# check out this lawn mower engine (kohler engine)

Discussion in 'General Experimental Aviation Questions' started by oldcrow, Jan 9, 2020.

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1. Jan 14, 2020

### litespeed

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I don't really see 70 hp on a big block as a big ask especially if machine can do with a much lower amount.

50 % would probably be fine for cruising around and bigger power would be short periods. If cooled well it should not be a issue, add some quality internals, a bigger sump volume,a quality light weight motorbike oil cooler , a good flow job and balance, quality carbs- two not one. Add higher comp pistons, springs and retainers, coat the head internals and piston crown for heat, pick a cam to suit your rev range and torque curve. Make a quality header set and it should be able to make the 70 hp and not be a worry for a aircraft. And add a quality (not cheap) ignition system that makes lovely fat sparks.

70hp a litre max is not real big, in fact no more than a stock Moto Guzzi made. At 60 % its making 42hp at 70 % 49hp. So the 49hp with a quality build and parts should be fine as long as the heat is managed. That is more than a big block is max power approx but I expect it would actually spend time doing a lot less in a aircraft with Duncan.

If 50hp was Ok, then thats say 35hp cruise, so a hot one will hardly be working its guts out. A well modded one should be smoother, use a bit less fuel for a given power, run cooler and be much more reliable.

Would you scream around at max power? not likely. At reasonable loads and revs when replacing a normal but heavier version with a light , smooth and efficient version with more usable power- it should be a good thing.

The only downside is labour and parts costs to do it right, but still that is not excessive.

If it cant cruise at 40 hp all day, I would be very surprised.

2. Jan 14, 2020

### pictsidhe

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The hot version of the big twin was 50hp. That conversion was done by a competent engineer. i have little doubt that he could have squeezed more power out of it, if he thought it was a good idea. I have yet to hear of a reliable aircraft conversion running around double the stock power. There are, however, plenty of people who haven't tried it who are saying that it shouldn't be a problem...

3. Jan 16, 2020

### litespeed

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Touche....

4. Jan 22, 2020

### D_limiter

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The DA-11 is a pretty little plane, emphasis on little. Useful load is only 200lb, which is not useful for my 200lb plus carcass.

I’m fascinated by the v-twin conversions, because they are mass market engines with modern engineering at a reasonable price. I would love to see a working conversion on a aircraft. Are there any, or is it still premature?

5. Jan 22, 2020

### Jay Dub

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Kevin Armstrong in the UK put about 160 hours on a Japanese made Briggs vanguard 627.He didn't use a reinforced cam and it broke. He put in a specially made cam (and recommends a reinforced one after his forced landing), changed rods and pistons, HD valve springs, SS valves, etc. He wasn't well received here on hba but I've contacted him and he has a lot of development information. He has many YouTube videos under his name. He is now using a liquid cooled Chinese atv engine and that is working well. I respect him highly and can't understand why he wasn't well received here.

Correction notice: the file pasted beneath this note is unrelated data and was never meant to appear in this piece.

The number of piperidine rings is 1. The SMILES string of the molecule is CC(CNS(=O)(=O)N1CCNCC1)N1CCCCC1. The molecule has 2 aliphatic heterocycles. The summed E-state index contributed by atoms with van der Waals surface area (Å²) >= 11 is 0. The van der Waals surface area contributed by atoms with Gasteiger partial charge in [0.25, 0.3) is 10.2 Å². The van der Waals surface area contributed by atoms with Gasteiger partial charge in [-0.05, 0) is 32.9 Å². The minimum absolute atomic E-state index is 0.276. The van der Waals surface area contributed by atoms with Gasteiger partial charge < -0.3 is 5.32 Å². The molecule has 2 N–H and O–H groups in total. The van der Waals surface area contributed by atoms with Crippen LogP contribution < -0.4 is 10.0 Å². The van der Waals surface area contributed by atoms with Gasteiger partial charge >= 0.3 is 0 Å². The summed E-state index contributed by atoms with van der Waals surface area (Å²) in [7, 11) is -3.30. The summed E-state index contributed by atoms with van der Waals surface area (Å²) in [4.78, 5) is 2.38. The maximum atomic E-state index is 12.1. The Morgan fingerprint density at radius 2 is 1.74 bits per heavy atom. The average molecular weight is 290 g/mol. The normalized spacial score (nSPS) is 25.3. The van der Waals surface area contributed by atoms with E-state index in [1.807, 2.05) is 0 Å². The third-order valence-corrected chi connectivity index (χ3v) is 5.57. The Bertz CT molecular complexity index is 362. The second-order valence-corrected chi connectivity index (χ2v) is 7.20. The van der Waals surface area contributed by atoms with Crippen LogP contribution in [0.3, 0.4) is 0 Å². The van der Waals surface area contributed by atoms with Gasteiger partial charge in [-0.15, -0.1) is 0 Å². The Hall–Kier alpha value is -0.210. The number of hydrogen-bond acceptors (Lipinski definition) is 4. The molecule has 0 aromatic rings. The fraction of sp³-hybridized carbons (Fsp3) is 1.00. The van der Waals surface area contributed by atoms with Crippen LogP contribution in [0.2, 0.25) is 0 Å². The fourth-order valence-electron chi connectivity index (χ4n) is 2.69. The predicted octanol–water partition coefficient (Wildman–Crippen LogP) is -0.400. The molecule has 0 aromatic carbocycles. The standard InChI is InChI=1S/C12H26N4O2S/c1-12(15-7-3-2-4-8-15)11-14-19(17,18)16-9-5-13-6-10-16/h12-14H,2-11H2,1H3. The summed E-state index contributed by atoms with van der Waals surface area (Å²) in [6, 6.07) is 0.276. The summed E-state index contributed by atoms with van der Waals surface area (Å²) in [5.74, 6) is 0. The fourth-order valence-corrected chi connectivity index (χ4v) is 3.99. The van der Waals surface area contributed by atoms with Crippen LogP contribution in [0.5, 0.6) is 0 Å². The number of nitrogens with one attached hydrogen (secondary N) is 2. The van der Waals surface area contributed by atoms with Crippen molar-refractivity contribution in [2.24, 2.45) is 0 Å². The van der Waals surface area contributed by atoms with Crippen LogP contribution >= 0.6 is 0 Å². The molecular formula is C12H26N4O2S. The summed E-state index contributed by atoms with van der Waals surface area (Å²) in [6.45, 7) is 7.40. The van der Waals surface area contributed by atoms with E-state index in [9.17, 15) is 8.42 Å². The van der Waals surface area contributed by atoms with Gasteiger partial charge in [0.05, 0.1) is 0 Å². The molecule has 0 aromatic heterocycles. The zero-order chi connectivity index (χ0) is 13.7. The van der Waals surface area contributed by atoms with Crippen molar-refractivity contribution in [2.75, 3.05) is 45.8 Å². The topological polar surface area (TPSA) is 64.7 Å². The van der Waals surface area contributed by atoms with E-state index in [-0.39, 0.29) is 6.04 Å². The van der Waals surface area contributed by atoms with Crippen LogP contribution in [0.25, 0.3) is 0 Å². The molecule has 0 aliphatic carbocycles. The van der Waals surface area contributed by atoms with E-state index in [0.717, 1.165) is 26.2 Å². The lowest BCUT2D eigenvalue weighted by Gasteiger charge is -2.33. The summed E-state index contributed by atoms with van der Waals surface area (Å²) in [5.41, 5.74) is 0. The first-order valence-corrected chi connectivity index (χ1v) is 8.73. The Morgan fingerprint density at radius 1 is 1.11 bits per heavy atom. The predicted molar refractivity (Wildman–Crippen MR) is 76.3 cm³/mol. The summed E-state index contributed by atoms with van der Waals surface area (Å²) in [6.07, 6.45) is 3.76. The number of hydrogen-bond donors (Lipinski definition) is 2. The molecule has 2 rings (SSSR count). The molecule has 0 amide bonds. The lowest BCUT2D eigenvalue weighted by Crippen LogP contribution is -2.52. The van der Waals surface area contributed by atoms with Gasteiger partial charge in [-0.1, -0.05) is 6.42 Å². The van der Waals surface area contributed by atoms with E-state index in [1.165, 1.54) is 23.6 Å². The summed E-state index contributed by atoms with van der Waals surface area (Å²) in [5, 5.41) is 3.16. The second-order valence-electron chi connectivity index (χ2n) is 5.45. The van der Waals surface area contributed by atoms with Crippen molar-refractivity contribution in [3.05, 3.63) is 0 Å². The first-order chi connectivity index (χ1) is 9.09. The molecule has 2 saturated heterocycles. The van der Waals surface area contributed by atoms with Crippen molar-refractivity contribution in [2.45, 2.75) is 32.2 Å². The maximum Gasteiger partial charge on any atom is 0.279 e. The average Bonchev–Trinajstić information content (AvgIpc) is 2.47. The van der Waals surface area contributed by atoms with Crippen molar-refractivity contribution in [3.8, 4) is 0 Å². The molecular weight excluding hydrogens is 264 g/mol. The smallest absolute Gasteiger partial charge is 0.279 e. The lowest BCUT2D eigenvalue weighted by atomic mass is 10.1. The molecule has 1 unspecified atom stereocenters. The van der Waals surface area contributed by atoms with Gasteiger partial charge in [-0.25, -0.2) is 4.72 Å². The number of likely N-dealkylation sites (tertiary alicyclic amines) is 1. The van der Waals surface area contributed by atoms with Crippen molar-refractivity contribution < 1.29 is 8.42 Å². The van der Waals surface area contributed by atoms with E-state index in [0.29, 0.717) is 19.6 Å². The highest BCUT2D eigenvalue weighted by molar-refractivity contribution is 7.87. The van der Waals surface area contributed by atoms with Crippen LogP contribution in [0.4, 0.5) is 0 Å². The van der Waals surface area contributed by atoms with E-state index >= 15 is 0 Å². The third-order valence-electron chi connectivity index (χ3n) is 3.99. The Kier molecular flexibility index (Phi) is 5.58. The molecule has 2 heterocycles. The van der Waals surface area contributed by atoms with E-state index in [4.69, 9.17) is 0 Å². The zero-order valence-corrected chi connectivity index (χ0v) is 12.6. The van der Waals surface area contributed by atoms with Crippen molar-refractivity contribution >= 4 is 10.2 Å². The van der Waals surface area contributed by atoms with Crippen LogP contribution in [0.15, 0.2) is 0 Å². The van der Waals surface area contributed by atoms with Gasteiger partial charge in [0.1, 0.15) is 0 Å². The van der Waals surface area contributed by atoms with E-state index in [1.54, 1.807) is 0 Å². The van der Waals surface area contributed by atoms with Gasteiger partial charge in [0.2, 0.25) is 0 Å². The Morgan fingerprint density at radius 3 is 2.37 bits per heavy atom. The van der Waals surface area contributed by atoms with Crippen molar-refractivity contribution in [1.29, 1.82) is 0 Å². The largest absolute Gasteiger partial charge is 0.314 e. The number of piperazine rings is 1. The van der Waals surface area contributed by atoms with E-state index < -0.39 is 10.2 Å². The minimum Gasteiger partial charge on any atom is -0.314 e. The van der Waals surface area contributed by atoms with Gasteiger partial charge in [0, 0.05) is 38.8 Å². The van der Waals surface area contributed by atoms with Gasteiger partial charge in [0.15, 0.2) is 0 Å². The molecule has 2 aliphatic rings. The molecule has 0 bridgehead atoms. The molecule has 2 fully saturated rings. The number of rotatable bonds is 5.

A guy named Kleber in Brazil made a few 627s using info from Kevin but he doesn't change much of the internals other than HD valve springs, dual mikuni carbs, and a tuned exhaust. Both Kevin and Kleber estimate 35 to 39 HP with their respective mods. They say they burn around 1.2 to 1.5 gph cruising around.

Parazoom also uses the 627 on their machines. It's being done. It seems many here will tell you why it can't be done reliably but people like Kevin, Kleber, and Parazoom are doing it and sharing weak areas to be aware of. It's called experimental aviation for a reason. If you want certified parts, then fly certified airplanes. If you're willing to experiment with the possibility of a failure, then experimental aviation might be for you.

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6. Jan 22, 2020

### litespeed

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despite the naysayers above, who happily condemn any suggestions of the ability to reliably use a modded version.

Well a 627 cc 23hp engine with slight mods for reliability is at 39 hp making Guess how much extra?

70%, just like I said a big block one, could do with even better mods for flow, cooling , stronger and better balanced parts can be done.

It is not rocket science, but simple mechanical engineering.

And a big block is not likely to be running around at anything like more than 65=70 % load for anything than a few minutes.

The facts in the air tend to indicate it is not a huge problem.

7. Jan 22, 2020

### lr27

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I think the Columban Lucille usually uses a converted Briggs, and I've seen ads from some company in Europe that sells them already converted. The engine in the Da-9, as I recall, has only 21 up. V-twins get a lot bigger than that.

8. Jan 22, 2020

### Vigilant1

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Yes, these engines are in common use, and getting more common. The search function here at HBA will produce many examples of folks discussing these engines, doing the work to convert them, and some accounts of folks who have flown them. The most common planes that use these engines in direct drive mode are the MC30 Luciole and the Minisport SD-1. Slower draggier aircraft (ultralights, trikes, etc) typically use these engines with a PSRU.

HBA member TiPi is documenting the rationale behind his engine choice for his SD-1 and the steps he's taking to convert the B&S 810 to run heads down. More here: https://www.homebuiltairplanes.com/forums/threads/b-s-49-series-810cm3-49ci-tipis-conversion-for-aircraft-use.32368/ And here's a thread with questions/answers about his project: https://www.homebuiltairplanes.com/...49ci-for-aircraft-use-tipis-q-a-thread.32382/